31 May 2013

Marsh Tit population crash

The NERC Centre for Ecology & Hydrology (CEH) Marsh Tit project in west Cambridgeshire was outlined in a previous Demog Blog post in 2010, and is now in its 10th year. But after a decade of stability 2012-13 has seen a dramatic fall in the population, and ringing has enabled us to understand how and why this has happened.


Almost all of the Marsh Tits in the main study population are colour-ringed, and the number of territories in the four main study woods has typically been around 30-32 each spring, with about 15% of those being occupied by lone males. But in 2013 the number of occupied territories has fallen by a third to just 19, and more than a quarter of those did not have a female present.


Adult survival from the previous spring was only 44%, which was among the lowest recorded since the study began and some way short of the average 51%, but this alone could not explain the sudden drop in population. The main problem was juvenile recruitment, linked to the very poor weather during the breeding season in May 2012. In line with results for other tits shown by the Nest Record Scheme (click here for 2012 premilinary results), the Marsh Tits also seemed to struggle to rear young during 2012 as persistent rain hampered foraging. Things were so bad that we had the first ever record of adults abandoning a nest mid-way through incubation.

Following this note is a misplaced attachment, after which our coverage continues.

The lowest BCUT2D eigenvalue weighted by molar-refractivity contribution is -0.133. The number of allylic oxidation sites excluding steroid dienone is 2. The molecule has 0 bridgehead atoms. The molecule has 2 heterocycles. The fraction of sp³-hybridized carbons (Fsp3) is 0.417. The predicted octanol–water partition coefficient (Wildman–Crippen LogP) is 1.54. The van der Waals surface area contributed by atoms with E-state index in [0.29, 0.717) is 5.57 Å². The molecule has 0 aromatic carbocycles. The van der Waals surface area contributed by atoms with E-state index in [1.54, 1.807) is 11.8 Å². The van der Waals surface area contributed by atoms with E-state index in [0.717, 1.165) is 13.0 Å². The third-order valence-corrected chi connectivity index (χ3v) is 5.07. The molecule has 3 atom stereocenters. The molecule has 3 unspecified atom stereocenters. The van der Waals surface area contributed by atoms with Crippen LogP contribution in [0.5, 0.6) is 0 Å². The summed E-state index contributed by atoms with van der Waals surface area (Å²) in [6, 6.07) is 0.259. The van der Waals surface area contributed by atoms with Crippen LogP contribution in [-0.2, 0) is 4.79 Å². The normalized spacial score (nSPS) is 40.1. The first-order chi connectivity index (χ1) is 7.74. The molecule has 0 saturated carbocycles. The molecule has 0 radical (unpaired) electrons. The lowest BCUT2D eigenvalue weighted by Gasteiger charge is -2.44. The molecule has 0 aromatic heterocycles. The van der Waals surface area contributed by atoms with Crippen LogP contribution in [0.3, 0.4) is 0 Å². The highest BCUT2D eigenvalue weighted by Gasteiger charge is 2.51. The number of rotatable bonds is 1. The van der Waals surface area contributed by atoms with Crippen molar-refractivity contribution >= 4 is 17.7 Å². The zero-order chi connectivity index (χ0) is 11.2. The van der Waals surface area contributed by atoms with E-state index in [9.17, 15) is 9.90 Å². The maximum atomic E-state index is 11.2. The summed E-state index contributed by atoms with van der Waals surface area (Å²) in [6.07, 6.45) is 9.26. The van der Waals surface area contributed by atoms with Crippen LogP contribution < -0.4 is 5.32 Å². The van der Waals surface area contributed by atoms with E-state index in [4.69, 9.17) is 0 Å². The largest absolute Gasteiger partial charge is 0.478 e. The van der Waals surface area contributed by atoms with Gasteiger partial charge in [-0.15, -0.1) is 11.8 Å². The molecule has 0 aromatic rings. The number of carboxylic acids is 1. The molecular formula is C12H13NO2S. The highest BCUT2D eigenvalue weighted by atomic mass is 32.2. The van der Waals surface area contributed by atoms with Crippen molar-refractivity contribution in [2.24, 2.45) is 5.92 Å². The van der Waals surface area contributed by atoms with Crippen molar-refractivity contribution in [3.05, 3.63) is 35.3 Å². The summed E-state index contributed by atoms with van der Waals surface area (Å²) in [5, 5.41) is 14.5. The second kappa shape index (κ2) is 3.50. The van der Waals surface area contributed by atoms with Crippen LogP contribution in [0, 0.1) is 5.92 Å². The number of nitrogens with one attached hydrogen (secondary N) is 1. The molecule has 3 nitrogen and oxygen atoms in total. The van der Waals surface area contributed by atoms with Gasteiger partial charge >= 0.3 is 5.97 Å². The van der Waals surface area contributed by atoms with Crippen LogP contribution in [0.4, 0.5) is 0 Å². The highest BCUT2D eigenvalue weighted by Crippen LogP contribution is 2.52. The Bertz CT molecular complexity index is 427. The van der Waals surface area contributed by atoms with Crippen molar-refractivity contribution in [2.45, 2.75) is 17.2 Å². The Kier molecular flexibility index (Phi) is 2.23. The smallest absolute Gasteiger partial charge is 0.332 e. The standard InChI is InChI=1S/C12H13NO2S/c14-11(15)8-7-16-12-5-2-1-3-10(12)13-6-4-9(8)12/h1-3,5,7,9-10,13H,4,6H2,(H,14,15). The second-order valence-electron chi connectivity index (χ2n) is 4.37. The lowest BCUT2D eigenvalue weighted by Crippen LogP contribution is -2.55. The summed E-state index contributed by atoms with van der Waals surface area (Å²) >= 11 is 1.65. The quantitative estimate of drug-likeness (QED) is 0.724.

Reduced productivity, and probably also reduced fledgling survival, was apparent in the much reduced number of juveniles recruited into the population during our autumn trapping period, when I catch and colour-ring most of the new birds. During a typical year I expect to find 50-60 juveniles in the four woods between August to October, but in autumn 2012 the number was just 21. With so little recruitment on top of lower than average adult survival, there were not enough juveniles to replace adult mortality and maintain the breeding population in 2013. The gender imbalance in the surviving birds indicated that mortality was especially severe among females, which are at the bottom of the pecking order.


That extreme weather and a single poor breeding season could almost halve our breeding pairs was quite worrying. Marsh Tit is a Red-listed species that has declined nationally by 72% since the 1960s, and our study shows that random events such as the very wet spring 2012 can be a severe blow to fragmented populations of birds that may already be struggling. With 2013 shaping up to be another relatively poor breeding season for tits, the previously large and stable population of Marsh Tits in the Cambridgeshire study may take years to recover, if it ever does.

Thanks to Richard Broughton for writing this post and for the photos.

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